Crop-Duster Spraying Field
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Government To Continue Use of Banned Pesticides

The Federal Government wants to amend a section of the Agricultural and Veterinarian Chemicals Act which would eliminate unsafe chemicals from our food and agricultural products.   The mandatory scheme for the re-approval and re-registration of pesticides was introduced by the former Labour Government and was due to take effect this July.  The scheme protects Australians by ensuring that our agricultural pesticides meet today’s scientific and regulatory standards. The scheme does not aim to stop farmers from using pesticides, but ensures that only those deemed safe are used on Australian farms.

In recent weeks, Agriculture Minister Barnaby Joyce has submitted a Bill to have this scheme removed causing alarm amongst consumer groups and environmentalists.   Farmers have complained to the government about the financial burden imposed by the scheme through high compliance costs and don’t want to fork out the cash.  Minister Joyce has dismissed the re-approval scheme as unnecessary red tape, saying “farmers will have surety that access to chemicals with a history of safe and effective use will not be compromised by an unnecessary bureaucratic process.”  Instead, the government aims to leave it up to the Agricultural Pesticides and Veterinary Medicines Authority to review them when “newly identified risks” are found.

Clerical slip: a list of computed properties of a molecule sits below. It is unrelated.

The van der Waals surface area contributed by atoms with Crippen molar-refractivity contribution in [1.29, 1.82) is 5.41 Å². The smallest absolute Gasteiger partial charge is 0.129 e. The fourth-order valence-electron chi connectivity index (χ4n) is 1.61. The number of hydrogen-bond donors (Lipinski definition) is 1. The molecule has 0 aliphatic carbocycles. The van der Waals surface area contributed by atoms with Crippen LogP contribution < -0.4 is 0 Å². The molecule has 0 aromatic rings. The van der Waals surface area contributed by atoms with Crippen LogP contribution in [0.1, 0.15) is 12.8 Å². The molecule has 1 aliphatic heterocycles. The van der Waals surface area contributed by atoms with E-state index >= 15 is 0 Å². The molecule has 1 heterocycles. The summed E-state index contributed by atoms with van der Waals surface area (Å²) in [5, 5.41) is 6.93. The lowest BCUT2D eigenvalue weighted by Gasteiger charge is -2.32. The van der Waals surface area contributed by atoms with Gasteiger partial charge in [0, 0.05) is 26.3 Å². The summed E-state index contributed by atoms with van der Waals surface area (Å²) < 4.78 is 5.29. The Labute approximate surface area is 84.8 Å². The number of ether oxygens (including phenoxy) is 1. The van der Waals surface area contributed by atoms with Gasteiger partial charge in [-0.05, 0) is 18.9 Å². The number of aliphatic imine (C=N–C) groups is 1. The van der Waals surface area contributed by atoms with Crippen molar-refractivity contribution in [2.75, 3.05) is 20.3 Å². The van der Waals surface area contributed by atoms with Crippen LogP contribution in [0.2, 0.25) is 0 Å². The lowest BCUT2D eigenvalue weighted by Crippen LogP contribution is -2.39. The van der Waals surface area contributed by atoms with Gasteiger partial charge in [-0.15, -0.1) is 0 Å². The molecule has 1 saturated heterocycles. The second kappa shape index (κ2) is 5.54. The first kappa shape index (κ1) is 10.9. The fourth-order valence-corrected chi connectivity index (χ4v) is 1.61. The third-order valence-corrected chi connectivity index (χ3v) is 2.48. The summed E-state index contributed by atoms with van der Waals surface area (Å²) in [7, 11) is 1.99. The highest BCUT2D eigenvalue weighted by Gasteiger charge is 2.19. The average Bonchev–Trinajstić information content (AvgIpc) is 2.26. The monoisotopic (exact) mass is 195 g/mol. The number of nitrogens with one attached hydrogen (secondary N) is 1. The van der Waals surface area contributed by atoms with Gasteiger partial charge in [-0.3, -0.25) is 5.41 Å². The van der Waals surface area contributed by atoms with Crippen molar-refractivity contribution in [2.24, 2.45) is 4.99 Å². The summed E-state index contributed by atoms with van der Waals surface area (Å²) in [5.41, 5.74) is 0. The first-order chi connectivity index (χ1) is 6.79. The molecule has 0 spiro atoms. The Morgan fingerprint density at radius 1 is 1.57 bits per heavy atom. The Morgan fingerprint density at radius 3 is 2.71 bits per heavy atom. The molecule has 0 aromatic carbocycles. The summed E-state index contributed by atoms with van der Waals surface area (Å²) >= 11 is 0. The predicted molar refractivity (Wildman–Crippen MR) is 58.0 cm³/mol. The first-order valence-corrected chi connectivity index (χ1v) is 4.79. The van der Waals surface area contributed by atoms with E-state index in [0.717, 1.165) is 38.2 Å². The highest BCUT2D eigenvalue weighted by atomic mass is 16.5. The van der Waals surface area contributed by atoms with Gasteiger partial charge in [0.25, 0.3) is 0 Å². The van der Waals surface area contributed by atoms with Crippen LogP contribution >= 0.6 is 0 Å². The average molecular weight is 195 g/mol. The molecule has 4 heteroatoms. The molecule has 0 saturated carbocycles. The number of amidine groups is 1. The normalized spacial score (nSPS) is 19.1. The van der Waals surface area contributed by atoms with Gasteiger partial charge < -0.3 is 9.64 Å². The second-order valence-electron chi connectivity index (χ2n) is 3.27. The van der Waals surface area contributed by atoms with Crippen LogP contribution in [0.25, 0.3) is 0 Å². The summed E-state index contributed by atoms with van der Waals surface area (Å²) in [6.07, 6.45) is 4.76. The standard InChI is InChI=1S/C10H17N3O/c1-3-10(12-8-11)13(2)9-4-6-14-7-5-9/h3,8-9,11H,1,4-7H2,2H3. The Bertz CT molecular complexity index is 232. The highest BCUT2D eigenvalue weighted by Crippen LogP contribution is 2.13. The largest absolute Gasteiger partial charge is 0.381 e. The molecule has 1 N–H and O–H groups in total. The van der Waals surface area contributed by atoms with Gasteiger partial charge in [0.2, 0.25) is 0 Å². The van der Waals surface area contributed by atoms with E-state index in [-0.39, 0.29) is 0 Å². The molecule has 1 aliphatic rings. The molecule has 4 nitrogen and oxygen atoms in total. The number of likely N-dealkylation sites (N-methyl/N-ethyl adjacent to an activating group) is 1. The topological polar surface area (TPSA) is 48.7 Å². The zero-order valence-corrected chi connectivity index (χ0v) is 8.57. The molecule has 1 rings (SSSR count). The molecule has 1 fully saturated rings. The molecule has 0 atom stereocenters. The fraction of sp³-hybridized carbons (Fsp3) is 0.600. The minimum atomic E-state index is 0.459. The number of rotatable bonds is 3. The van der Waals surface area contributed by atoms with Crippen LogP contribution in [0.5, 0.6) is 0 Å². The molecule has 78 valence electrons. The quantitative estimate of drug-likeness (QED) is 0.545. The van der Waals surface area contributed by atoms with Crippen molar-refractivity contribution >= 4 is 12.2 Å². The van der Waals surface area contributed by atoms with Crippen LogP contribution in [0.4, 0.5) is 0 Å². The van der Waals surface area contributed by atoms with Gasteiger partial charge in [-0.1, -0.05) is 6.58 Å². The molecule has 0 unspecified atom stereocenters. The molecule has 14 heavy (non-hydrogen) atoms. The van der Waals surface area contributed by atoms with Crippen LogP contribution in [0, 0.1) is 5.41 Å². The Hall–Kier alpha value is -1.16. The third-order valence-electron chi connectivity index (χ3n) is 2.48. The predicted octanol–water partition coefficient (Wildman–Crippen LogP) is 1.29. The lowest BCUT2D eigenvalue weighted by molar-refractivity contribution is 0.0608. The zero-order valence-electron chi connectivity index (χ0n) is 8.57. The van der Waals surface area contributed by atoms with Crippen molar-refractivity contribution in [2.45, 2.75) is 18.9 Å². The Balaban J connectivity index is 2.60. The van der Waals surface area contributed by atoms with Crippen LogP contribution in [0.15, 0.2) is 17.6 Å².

Currently, there are dozens of pesticides in use in Australia which have not been adequately assessed in decades, despite huge advancements in science.  This includes pesticides which have already been banned in the EU, United States and Canada.  These countries, and many more,  have rigorous and systematic re-approval schemes in place which ensures that older chemicals and pesticides are still safe today.   Despite being banned by the EU because of ‘environmental, human health and residues concerns”, chemicals like insecticide trichlorfon and dicofol continue to be used in Australian food production.

The re-approval and re-registration scheme is critical to ensure chemicals which have never been properly tested, and have been use for decades, don’t pose risks to health or the environment.  It protects consumers from pesticides which could adversely affect our health or our environment.  It is an issue of public health but we are being sold out to appease agricultural interests.

To let Barnaby Joyce know that you oppose his proposed amendment, sign the petition:  http://choice.good.do/toxic-reform/sign-the-petition-3/

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